Superintendent Jesse King said the move is part of the ongoing effort to improve academic achievement.
"The state did not provide funding for pre-k and we know it's so important to get children into school as early as possible," said King. "Without the state funding we decided to take from district funds and create the program."
The platform will introduce one new class at Brooks Elementary in Duncan and will be open to four-year-olds who are too young for kindergarten.
"We thought it would be so valuable to do this and we couldn't afford to wait around for grants or state funding," added King.
One certified teacher and teacher's assistant will lead the class. The district is still accepting applications for both positions on its website — www.nbsd.k12.ms.us
The cap size for the class will be between 15-18 students, and interested parents should complete applications for their children via the website.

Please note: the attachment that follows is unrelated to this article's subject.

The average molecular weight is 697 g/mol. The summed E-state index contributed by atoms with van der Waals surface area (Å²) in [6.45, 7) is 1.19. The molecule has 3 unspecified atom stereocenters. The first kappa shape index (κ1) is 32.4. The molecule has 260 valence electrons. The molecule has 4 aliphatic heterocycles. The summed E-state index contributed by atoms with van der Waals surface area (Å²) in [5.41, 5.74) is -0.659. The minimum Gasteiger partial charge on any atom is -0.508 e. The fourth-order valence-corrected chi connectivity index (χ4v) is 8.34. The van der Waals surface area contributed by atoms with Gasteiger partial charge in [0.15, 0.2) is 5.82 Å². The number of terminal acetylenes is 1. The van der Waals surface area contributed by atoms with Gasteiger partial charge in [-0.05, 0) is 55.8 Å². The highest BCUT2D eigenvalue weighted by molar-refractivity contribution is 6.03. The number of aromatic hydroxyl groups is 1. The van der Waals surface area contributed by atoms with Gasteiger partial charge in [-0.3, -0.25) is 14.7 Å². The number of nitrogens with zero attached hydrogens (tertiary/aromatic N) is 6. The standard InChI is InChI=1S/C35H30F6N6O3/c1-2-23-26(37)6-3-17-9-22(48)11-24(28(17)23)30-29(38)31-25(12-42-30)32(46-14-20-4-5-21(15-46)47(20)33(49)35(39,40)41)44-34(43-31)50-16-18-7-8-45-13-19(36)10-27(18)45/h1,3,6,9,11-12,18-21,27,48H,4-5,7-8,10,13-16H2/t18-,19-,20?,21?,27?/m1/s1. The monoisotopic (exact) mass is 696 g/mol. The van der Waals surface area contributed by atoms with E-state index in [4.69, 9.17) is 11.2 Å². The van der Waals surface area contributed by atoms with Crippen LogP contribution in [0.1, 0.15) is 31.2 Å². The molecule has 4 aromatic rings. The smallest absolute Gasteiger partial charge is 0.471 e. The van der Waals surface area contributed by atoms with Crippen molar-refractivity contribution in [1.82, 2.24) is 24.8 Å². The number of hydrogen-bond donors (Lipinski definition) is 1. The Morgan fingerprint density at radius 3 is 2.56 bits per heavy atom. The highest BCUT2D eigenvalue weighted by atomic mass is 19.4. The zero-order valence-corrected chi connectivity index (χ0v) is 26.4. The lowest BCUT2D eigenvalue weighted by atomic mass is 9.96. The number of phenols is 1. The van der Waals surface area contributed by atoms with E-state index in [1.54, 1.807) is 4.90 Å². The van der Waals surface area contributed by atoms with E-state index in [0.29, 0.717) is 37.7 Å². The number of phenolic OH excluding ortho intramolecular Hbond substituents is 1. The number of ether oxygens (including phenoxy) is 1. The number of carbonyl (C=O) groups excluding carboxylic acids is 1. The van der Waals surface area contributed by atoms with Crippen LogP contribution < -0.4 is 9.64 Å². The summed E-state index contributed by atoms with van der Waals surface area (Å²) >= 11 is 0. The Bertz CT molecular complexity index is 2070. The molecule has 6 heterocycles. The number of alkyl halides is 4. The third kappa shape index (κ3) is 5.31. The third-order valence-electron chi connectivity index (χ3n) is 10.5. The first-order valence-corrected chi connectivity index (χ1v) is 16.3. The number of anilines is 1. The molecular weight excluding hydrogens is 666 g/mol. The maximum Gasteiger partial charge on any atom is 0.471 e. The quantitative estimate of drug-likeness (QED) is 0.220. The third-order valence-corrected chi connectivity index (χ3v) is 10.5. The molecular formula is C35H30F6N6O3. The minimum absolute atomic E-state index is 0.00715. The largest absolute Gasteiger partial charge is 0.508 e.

Student applications will be considered on a first-come, first-serve basis.
Eligible children must be four by September 1.
King said children too young for kindergarten are often enrolled at Head Start, which also has a waiting list.
"The director of Head Start has been very supportive of this idea and agrees this will be an excellent option for eligible students," he said.
The district believes the program will ultimately improve student performance on state mandated testing.
"As we move more and more toward common core testing, we're hoping to increase student readiness and achievement," said King. "We think the pre-k students will perform better in reading, language arts, math and social development.
"We're definitely going to track student performance as a research project and compare their results with our students who didn't attend pre-k."
In other district news, King said a new initiative would be introduced next year to boost college readiness.
He said all classrooms would be named after colleges or universities to keep students, in all grades, thinking about college.
"It's about creating a mindset," King said. "The end result is that we're shooting for every child to complete college."
He believes once schools are informed about the classroom named it in it's honor, they will want to contribute to the room and make sure its "advantageous to education."
"At North Bolivar we're all about getting students ready for college — from pre-k to 12," said King.